In announcing his candidacy for Congress in late January, Total Wine & More co-owner David Trone of Potomac vowed to spend “whatever it takes” to come out on top in the race for the Democratic nomination in District 8.
With today marking exactly eight weeks until the April 26 primary, it is clear Trone is putting his money where his mouth is.
Although he will not be required to file the first formal accounting of his spending with the Federal Election Commission until mid-April, it appears that Trone—in a five-week period beginning in late January and extending through March 7—already has spent about $2.9 million on television and radio advertising in his self-funded campaign.
The lion’s share of this is for ad spots on the four over-the-air broadcast stations in the Washington market affiliated with ABC, CBS, Fox and NBC. In the past month, Trone has spent about $2.3 million for such advertising, according to knowledgeable sources and publicly available data that the Federal Communications Commission requires to be posted online.
Trone’s latest 30-second ad, designed to underscore his support for gun control measures, began airing today.
His expenditures in the broadcast category are more than four times the approximately $485,000 that available data show has been spent by former Marriott International executive Kathleen Matthews of Chevy Chase, the only other District 8 candidate now running broadcast TV ads. Matthews has been on the air since early February.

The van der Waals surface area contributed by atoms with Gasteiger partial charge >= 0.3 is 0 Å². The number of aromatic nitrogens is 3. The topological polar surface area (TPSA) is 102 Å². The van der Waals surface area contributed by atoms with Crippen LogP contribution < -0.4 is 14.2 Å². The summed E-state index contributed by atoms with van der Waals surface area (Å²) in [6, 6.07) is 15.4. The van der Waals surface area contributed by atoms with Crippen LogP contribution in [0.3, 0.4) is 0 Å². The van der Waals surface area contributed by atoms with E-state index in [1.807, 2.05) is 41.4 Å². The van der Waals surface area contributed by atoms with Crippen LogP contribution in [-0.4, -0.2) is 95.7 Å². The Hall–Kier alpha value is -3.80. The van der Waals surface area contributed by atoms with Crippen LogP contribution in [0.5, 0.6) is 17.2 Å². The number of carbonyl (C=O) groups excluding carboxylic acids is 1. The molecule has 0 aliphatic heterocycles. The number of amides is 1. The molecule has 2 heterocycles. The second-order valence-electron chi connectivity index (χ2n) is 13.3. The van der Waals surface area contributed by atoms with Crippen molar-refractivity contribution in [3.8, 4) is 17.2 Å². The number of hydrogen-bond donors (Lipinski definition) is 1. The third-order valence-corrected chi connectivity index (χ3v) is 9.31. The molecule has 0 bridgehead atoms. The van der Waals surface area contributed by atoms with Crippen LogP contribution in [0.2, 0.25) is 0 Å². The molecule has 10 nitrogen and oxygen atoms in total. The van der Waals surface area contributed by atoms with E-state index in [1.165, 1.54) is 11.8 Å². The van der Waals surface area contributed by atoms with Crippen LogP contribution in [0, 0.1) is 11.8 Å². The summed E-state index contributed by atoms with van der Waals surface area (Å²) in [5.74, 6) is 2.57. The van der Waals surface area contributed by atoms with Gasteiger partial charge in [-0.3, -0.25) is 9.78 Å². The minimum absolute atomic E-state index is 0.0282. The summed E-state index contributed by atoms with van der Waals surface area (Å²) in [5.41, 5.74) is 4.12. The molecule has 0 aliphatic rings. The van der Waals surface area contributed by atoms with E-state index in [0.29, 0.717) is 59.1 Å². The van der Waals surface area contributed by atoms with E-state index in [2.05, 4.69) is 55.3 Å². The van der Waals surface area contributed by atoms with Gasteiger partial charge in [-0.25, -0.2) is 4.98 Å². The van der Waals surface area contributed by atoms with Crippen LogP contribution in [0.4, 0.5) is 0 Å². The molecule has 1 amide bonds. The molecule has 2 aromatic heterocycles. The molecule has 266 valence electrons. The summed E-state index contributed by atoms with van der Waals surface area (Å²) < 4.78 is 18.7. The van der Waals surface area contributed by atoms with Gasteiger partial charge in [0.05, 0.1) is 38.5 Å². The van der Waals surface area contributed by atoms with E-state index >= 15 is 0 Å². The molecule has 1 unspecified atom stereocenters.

While documentation on cable TV advertising is less readily available, sources said Trone has so far spent around $190,000 on cable TV advertising and about $400,000 on ads on five Washington area radio stations, with the largest portion of those buys coming on all-news WTOP radio. Combined with broadcast advertising, that brings Trone’s spending on TV and radio to $2.9 million.
Matthews is said to have spent about $70,000 on cable TV ads and $85,000 on radio; her campaign went on WTOP in early January, and plans to remain there until the primary. With broadcast advertising, this brings Matthews’ total spending on TV and radio to date to about $640,000. In the latest FEC reports, filed Jan. 31 and covering the last three months of 2015, Matthews reported having about $1.15 million in her campaign treasury as of Dec. 31.